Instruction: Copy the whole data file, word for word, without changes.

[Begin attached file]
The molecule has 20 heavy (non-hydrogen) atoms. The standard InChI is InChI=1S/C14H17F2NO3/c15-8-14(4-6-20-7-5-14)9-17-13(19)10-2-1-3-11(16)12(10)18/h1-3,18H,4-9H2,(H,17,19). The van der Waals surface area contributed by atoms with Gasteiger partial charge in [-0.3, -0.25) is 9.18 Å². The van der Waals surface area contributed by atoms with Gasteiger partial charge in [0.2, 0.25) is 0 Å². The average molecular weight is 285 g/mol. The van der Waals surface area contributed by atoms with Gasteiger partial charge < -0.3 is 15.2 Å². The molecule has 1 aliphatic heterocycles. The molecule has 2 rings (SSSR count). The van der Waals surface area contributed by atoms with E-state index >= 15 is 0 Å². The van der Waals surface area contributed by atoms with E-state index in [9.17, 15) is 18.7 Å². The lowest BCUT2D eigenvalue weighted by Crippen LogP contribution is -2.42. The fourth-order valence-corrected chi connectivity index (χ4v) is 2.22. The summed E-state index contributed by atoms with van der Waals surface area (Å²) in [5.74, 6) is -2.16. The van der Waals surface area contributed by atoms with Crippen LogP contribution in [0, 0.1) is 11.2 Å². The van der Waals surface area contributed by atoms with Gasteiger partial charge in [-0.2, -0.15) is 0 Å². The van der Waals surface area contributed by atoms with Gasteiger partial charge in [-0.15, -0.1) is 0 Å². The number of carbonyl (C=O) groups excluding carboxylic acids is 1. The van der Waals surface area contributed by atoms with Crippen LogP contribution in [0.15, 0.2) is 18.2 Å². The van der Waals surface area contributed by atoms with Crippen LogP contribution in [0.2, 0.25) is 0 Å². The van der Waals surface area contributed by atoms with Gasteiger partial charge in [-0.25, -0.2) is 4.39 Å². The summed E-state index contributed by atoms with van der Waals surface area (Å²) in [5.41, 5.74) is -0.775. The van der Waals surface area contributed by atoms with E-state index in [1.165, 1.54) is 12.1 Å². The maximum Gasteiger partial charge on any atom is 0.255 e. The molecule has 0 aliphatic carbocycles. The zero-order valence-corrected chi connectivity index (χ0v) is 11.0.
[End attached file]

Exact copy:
The molecule has 20 heavy (non-hydrogen) atoms. The standard InChI is InChI=1S/C14H17F2NO3/c15-8-14(4-6-20-7-5-14)9-17-13(19)10-2-1-3-11(16)12(10)18/h1-3,18H,4-9H2,(H,17,19). The van der Waals surface area contributed by atoms with Gasteiger partial charge in [-0.3, -0.25) is 9.18 Å². The van der Waals surface area contributed by atoms with Gasteiger partial charge in [0.2, 0.25) is 0 Å². The average molecular weight is 285 g/mol. The van der Waals surface area contributed by atoms with Gasteiger partial charge < -0.3 is 15.2 Å². The molecule has 1 aliphatic heterocycles. The molecule has 2 rings (SSSR count). The van der Waals surface area contributed by atoms with E-state index >= 15 is 0 Å². The van der Waals surface area contributed by atoms with E-state index in [9.17, 15) is 18.7 Å². The lowest BCUT2D eigenvalue weighted by Crippen LogP contribution is -2.42. The fourth-order valence-corrected chi connectivity index (χ4v) is 2.22. The summed E-state index contributed by atoms with van der Waals surface area (Å²) in [5.74, 6) is -2.16. The van der Waals surface area contributed by atoms with Crippen LogP contribution in [0, 0.1) is 11.2 Å². The van der Waals surface area contributed by atoms with Gasteiger partial charge in [-0.2, -0.15) is 0 Å². The van der Waals surface area contributed by atoms with Gasteiger partial charge in [-0.15, -0.1) is 0 Å². The number of carbonyl (C=O) groups excluding carboxylic acids is 1. The van der Waals surface area contributed by atoms with Crippen LogP contribution in [0.15, 0.2) is 18.2 Å². The van der Waals surface area contributed by atoms with Crippen LogP contribution in [0.2, 0.25) is 0 Å². The van der Waals surface area contributed by atoms with Gasteiger partial charge in [-0.25, -0.2) is 4.39 Å². The summed E-state index contributed by atoms with van der Waals surface area (Å²) in [5.41, 5.74) is -0.775. The van der Waals surface area contributed by atoms with E-state index in [1.165, 1.54) is 12.1 Å². The maximum Gasteiger partial charge on any atom is 0.255 e. The molecule has 0 aliphatic carbocycles. The zero-order valence-corrected chi connectivity index (χ0v) is 11.0.